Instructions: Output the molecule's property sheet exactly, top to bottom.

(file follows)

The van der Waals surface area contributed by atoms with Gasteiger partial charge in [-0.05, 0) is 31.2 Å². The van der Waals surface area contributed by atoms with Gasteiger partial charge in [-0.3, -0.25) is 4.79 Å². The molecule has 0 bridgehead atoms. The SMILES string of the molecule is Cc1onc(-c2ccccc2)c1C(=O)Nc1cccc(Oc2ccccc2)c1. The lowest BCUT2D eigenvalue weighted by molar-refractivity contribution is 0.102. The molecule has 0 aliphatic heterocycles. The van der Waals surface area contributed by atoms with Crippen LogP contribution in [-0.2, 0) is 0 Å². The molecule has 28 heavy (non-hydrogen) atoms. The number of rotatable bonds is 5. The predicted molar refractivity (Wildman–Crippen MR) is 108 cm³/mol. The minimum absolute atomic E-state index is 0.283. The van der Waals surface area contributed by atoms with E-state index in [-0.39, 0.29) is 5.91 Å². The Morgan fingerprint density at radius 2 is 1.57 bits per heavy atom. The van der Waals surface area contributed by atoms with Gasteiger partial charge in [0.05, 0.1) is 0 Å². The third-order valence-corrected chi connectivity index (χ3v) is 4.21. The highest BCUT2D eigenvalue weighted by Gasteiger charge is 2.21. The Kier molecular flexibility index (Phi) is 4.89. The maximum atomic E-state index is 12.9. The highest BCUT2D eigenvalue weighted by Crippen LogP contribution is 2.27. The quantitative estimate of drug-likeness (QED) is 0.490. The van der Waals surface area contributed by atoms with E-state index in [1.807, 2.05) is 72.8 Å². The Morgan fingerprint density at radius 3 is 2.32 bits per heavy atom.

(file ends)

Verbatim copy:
The van der Waals surface area contributed by atoms with Gasteiger partial charge in [-0.05, 0) is 31.2 Å². The van der Waals surface area contributed by atoms with Gasteiger partial charge in [-0.3, -0.25) is 4.79 Å². The molecule has 0 bridgehead atoms. The SMILES string of the molecule is Cc1onc(-c2ccccc2)c1C(=O)Nc1cccc(Oc2ccccc2)c1. The lowest BCUT2D eigenvalue weighted by molar-refractivity contribution is 0.102. The molecule has 0 aliphatic heterocycles. The van der Waals surface area contributed by atoms with Crippen LogP contribution in [-0.2, 0) is 0 Å². The molecule has 28 heavy (non-hydrogen) atoms. The number of rotatable bonds is 5. The predicted molar refractivity (Wildman–Crippen MR) is 108 cm³/mol. The minimum absolute atomic E-state index is 0.283. The van der Waals surface area contributed by atoms with E-state index in [-0.39, 0.29) is 5.91 Å². The Morgan fingerprint density at radius 2 is 1.57 bits per heavy atom. The van der Waals surface area contributed by atoms with Gasteiger partial charge in [0.05, 0.1) is 0 Å². The third-order valence-corrected chi connectivity index (χ3v) is 4.21. The highest BCUT2D eigenvalue weighted by Gasteiger charge is 2.21. The Kier molecular flexibility index (Phi) is 4.89. The maximum atomic E-state index is 12.9. The highest BCUT2D eigenvalue weighted by Crippen LogP contribution is 2.27. The quantitative estimate of drug-likeness (QED) is 0.490. The van der Waals surface area contributed by atoms with E-state index in [1.807, 2.05) is 72.8 Å². The Morgan fingerprint density at radius 3 is 2.32 bits per heavy atom.